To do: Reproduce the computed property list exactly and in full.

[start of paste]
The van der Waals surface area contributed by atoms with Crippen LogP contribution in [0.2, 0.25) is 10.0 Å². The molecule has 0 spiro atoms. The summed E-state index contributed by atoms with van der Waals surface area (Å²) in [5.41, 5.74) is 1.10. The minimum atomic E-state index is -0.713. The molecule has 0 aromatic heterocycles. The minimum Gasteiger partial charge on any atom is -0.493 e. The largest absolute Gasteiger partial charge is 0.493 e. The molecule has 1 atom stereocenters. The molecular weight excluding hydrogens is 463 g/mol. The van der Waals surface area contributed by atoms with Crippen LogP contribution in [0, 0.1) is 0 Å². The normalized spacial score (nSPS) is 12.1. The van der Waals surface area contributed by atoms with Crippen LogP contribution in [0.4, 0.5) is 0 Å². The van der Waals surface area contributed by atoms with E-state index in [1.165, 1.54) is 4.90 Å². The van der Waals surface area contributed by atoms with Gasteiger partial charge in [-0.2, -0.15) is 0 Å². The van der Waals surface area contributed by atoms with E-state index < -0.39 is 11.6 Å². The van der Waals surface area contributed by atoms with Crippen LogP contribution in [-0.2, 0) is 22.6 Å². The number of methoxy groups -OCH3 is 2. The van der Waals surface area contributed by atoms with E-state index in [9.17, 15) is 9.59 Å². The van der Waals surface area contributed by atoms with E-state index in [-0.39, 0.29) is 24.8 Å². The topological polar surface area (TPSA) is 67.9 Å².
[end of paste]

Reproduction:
The van der Waals surface area contributed by atoms with Crippen LogP contribution in [0.2, 0.25) is 10.0 Å². The molecule has 0 spiro atoms. The summed E-state index contributed by atoms with van der Waals surface area (Å²) in [5.41, 5.74) is 1.10. The minimum atomic E-state index is -0.713. The molecule has 0 aromatic heterocycles. The minimum Gasteiger partial charge on any atom is -0.493 e. The largest absolute Gasteiger partial charge is 0.493 e. The molecule has 1 atom stereocenters. The molecular weight excluding hydrogens is 463 g/mol. The van der Waals surface area contributed by atoms with Crippen LogP contribution in [0, 0.1) is 0 Å². The normalized spacial score (nSPS) is 12.1. The van der Waals surface area contributed by atoms with Crippen LogP contribution in [0.4, 0.5) is 0 Å². The van der Waals surface area contributed by atoms with E-state index in [1.165, 1.54) is 4.90 Å². The van der Waals surface area contributed by atoms with Gasteiger partial charge in [-0.2, -0.15) is 0 Å². The van der Waals surface area contributed by atoms with E-state index < -0.39 is 11.6 Å². The van der Waals surface area contributed by atoms with Crippen LogP contribution in [-0.2, 0) is 22.6 Å². The number of methoxy groups -OCH3 is 2. The van der Waals surface area contributed by atoms with E-state index in [9.17, 15) is 9.59 Å². The van der Waals surface area contributed by atoms with E-state index in [-0.39, 0.29) is 24.8 Å². The topological polar surface area (TPSA) is 67.9 Å².